The order issued by the U.S. Environmental Protection Agency also requires ARCO to fund and develop a plan for a technical assistance program to facilitate additional community involvement in the continuing response activities at the site.
Because the Anaconda mine site is not on or proposed for the EPA’s Superfund List, the company’s continued participation in this process is essential to cleaning up the site.
"Recovering these funds is an important step in moving the Anaconda Mine cleanup forward," said Keith Takata, director of the EPA’s Pacific Southwest superfund division from his office in San Francisco. "We can use the funds to continue the cleanup while we work with our state and local partners find a more permanent solution."
Anaconda abandoned copper mine at Yerrington, Nevada (Photo courtesy Great Basin Mine Watch)
The Anaconda mine site covers more than 3,400 acres in the Mason Valley, near the city of Yerington, 65 miles southeast of Reno.
The Singaste Mountains and the town of Weed Heights lie to the west, open agricultural fields and homes to the north, U.S. Bureau of Land Management, BLM, managed public land to the south, and the Walker River and the city of Yerington to the east.
The major environmental threats on the site come from metals contaminating the groundwater and fugitive dust that could impact human health and surface water. The contaminated surface water can harm wildlife as well as people.
Mining operations enhanced levels of naturally occurring uranium, thorium and radium, making the radiological substances more pervasive and mobile in and around the site.
Originally known as the Empire Nevada Mine, the site began operation around 1918.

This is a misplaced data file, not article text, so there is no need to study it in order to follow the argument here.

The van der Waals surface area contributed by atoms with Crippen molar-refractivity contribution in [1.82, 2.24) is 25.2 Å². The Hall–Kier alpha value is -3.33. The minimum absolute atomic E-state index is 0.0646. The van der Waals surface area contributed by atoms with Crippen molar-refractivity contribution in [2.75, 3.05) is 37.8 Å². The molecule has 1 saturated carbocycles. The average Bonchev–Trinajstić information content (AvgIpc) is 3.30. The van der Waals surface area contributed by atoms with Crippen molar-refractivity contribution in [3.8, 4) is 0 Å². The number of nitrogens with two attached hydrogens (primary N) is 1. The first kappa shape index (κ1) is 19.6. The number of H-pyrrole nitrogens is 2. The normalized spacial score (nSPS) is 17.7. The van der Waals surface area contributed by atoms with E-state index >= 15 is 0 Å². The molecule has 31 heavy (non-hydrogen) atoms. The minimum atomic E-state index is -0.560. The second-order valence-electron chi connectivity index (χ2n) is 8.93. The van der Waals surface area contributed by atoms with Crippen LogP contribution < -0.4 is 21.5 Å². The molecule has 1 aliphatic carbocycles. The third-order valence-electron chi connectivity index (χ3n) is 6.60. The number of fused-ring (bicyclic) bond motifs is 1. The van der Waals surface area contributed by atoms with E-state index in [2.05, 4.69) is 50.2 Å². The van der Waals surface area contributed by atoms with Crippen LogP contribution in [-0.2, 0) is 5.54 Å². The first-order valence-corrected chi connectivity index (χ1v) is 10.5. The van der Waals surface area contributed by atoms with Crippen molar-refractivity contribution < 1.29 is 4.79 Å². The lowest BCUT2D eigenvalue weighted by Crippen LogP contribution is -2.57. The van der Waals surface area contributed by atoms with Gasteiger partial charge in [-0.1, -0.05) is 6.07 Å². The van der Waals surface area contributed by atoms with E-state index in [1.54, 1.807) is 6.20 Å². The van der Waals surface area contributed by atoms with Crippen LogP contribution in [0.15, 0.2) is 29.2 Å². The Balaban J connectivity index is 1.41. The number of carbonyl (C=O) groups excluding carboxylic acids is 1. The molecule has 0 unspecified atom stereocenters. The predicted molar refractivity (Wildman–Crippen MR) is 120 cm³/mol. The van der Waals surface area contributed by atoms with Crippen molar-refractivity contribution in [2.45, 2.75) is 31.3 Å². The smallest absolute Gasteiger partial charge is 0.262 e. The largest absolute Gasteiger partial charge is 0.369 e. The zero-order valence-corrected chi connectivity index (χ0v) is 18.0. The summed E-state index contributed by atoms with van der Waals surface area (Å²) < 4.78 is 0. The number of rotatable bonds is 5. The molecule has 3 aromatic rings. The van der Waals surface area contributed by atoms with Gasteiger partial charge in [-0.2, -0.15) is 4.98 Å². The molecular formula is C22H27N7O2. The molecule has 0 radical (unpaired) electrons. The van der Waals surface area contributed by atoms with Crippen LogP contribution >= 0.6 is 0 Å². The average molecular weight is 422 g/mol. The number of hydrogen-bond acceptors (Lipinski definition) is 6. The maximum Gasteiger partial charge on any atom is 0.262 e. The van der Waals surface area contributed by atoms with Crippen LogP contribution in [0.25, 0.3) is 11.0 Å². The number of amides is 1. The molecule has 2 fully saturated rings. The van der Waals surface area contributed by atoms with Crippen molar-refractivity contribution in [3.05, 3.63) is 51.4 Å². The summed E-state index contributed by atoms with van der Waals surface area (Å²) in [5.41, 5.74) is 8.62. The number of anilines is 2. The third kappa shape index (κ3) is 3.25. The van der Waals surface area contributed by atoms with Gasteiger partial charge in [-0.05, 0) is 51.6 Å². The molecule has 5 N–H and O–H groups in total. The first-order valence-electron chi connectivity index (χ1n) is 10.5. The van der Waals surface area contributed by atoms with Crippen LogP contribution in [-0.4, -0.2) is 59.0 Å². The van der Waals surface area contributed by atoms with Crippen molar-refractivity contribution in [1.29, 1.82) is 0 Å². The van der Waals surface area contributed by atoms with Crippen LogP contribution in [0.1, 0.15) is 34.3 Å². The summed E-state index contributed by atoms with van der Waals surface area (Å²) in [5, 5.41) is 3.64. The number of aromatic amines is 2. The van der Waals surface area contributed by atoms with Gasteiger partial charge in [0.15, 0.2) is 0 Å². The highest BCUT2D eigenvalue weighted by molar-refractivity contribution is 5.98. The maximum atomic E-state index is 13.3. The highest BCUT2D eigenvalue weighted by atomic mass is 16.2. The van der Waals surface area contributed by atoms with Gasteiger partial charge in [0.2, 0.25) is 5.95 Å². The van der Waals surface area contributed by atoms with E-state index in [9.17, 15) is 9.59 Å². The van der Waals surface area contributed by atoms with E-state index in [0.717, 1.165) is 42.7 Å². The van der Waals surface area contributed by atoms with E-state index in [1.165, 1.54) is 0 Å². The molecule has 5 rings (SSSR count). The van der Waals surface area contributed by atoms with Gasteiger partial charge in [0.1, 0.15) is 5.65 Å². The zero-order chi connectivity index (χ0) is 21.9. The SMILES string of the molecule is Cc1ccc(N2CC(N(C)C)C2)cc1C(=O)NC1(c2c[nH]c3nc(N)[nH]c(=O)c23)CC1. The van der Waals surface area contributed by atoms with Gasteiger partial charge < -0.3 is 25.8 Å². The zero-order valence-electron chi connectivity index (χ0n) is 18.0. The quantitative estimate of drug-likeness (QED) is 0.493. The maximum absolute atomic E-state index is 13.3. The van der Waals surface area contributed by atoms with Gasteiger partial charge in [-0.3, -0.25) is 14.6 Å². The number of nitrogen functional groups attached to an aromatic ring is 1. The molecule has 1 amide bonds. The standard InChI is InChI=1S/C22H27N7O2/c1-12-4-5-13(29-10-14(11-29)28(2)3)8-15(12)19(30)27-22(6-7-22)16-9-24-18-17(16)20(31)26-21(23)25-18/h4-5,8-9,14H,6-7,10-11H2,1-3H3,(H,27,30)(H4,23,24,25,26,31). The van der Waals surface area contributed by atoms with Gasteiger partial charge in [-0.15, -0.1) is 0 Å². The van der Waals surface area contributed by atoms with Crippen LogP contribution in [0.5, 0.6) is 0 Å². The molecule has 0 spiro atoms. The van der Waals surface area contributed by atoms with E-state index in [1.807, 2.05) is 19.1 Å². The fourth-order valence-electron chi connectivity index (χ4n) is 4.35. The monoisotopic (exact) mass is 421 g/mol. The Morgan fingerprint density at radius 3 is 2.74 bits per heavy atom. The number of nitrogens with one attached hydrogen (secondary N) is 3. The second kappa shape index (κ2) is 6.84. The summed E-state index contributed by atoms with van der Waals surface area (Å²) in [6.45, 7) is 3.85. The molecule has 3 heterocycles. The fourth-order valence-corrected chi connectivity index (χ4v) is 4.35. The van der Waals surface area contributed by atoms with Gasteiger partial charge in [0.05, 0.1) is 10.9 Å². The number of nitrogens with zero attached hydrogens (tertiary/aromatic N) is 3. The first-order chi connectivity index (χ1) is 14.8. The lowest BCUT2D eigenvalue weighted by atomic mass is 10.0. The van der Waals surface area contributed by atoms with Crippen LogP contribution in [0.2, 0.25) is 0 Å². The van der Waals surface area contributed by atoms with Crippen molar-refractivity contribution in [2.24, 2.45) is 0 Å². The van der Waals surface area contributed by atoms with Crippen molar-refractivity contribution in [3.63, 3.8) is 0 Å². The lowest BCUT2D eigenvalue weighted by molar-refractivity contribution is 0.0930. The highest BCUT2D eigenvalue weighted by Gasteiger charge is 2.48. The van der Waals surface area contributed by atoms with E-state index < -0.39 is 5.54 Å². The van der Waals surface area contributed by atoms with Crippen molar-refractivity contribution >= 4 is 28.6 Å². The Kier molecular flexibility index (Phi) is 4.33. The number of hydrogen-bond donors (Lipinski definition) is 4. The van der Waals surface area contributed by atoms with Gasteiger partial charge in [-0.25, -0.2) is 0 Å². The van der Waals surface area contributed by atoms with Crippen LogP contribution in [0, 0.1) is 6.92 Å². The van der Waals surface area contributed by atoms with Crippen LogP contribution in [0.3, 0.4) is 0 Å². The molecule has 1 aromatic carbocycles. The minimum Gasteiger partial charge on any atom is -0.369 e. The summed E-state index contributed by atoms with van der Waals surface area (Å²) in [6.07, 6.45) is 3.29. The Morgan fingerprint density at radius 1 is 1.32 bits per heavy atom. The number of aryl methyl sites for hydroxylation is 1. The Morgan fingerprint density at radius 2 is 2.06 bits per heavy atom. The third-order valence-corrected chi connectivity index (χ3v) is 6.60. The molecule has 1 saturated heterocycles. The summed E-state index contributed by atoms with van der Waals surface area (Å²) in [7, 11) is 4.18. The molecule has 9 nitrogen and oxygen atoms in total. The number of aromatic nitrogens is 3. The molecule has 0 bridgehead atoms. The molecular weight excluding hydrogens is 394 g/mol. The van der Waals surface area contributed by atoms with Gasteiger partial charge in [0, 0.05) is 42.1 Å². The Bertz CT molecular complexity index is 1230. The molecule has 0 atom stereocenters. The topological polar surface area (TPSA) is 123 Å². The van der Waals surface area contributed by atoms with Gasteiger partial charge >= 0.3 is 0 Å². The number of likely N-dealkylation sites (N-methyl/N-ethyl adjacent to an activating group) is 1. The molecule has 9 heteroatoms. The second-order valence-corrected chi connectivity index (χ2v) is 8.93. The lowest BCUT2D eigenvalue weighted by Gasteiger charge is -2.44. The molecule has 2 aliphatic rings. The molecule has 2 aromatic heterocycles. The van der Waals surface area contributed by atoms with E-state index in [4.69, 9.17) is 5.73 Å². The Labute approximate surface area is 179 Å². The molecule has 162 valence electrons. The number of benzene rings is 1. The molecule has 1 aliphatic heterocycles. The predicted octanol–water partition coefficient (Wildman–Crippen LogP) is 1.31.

Anaconda purchased the Mine in 1941, and from 1952 to 1978 conducted mining and milling operations at the open-pit, low-grade copper mine.
The processing of the copper oxide ore involved large quantities of sulfuric acid, made in an on-site sulfuric acid manufacturing plant. The ore processing created liquid and solid wastes such as tailing piles, waste rock areas, liquid waste ponds, leach vats, heap leach pads, and evaporation ponds.
In 1977, ARCO bought Anaconda. A decrease in copper prices, lower priced foreign imports, and declining grade and amount of ore available forced the closure of Anaconda’s copper mining operations in 1978, and all activities were shut down in 1982
From 1977 to 1982 the company was owned by Atlantic Richfield Company and then sold to Don Tibbals, a local resident, who subsequently sold his interests to Arimetco Inc., with the exception of the Weed Heights community.
Arimetco operated a copper recovery operation from existing ore heaps within the site from 1989 to November 1999. Arimetco has terminated operations at the site and is currently managed under the protection of the United States Bankruptcy Court in Tucson, Arizona.
Today, parts of the site are public lands managed by the BLM and parts are owned by Arimetco.
Since 2000, the EPA has spent about $6 million at the Anaconda Mine site investigating and addressing wastes abandoned at the site.
In 2006, the EPA capped 100 acres of mine tailings to prevent erosion and dust blowing from the site. The agency also constructed and lined a new pond before the fall and winter rain season to prevent overflow of mine drainage.
Under two previous orders, ARCO is performing other response actions at the site, including broad investigation of the nature and extent of ground water contamination. Ultimately, the EPA says, the massive leach heaps and the leach fluid ponds must be addressed to prevent further contamination of ground water.
Copyright Environment News Service (ENS) 2008. All rights reserved.